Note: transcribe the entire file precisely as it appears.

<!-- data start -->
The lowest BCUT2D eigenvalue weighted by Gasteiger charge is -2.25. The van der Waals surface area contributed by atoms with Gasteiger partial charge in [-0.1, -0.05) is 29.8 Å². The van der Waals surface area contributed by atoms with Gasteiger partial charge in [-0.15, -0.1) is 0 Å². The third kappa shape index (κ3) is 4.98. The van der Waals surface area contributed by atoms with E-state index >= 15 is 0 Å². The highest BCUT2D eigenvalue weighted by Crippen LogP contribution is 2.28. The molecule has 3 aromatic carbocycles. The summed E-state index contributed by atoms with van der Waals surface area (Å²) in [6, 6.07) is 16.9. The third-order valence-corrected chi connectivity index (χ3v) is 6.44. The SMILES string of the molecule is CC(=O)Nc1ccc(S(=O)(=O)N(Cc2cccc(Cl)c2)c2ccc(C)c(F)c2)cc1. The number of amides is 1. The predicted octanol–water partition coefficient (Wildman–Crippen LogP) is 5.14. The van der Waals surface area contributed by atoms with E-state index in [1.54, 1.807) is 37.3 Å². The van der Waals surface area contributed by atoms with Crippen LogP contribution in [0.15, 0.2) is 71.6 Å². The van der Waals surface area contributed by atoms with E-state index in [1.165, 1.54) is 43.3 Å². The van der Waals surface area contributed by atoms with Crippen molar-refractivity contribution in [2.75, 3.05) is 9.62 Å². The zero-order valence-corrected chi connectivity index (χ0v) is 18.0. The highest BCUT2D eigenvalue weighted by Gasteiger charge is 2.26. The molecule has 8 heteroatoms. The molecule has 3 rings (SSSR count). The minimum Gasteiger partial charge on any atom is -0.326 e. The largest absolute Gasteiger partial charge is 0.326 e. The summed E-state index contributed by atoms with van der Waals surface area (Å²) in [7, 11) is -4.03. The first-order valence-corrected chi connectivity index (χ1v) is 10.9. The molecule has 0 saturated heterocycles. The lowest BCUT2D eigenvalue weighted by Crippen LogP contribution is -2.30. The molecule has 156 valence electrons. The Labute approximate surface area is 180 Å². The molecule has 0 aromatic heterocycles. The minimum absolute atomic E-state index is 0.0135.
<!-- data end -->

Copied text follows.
The lowest BCUT2D eigenvalue weighted by Gasteiger charge is -2.25. The van der Waals surface area contributed by atoms with Gasteiger partial charge in [-0.1, -0.05) is 29.8 Å². The van der Waals surface area contributed by atoms with Gasteiger partial charge in [-0.15, -0.1) is 0 Å². The third kappa shape index (κ3) is 4.98. The van der Waals surface area contributed by atoms with E-state index >= 15 is 0 Å². The highest BCUT2D eigenvalue weighted by Crippen LogP contribution is 2.28. The molecule has 3 aromatic carbocycles. The summed E-state index contributed by atoms with van der Waals surface area (Å²) in [6, 6.07) is 16.9. The third-order valence-corrected chi connectivity index (χ3v) is 6.44. The SMILES string of the molecule is CC(=O)Nc1ccc(S(=O)(=O)N(Cc2cccc(Cl)c2)c2ccc(C)c(F)c2)cc1. The number of amides is 1. The predicted octanol–water partition coefficient (Wildman–Crippen LogP) is 5.14. The van der Waals surface area contributed by atoms with E-state index in [1.54, 1.807) is 37.3 Å². The van der Waals surface area contributed by atoms with Crippen LogP contribution in [0.15, 0.2) is 71.6 Å². The van der Waals surface area contributed by atoms with E-state index in [1.165, 1.54) is 43.3 Å². The van der Waals surface area contributed by atoms with Crippen molar-refractivity contribution in [2.75, 3.05) is 9.62 Å². The zero-order valence-corrected chi connectivity index (χ0v) is 18.0. The highest BCUT2D eigenvalue weighted by Gasteiger charge is 2.26. The molecule has 8 heteroatoms. The molecule has 3 rings (SSSR count). The minimum Gasteiger partial charge on any atom is -0.326 e. The largest absolute Gasteiger partial charge is 0.326 e. The summed E-state index contributed by atoms with van der Waals surface area (Å²) in [7, 11) is -4.03. The first-order valence-corrected chi connectivity index (χ1v) is 10.9. The molecule has 0 saturated heterocycles. The lowest BCUT2D eigenvalue weighted by Crippen LogP contribution is -2.30. The molecule has 156 valence electrons. The Labute approximate surface area is 180 Å². The molecule has 0 aromatic heterocycles. The minimum absolute atomic E-state index is 0.0135.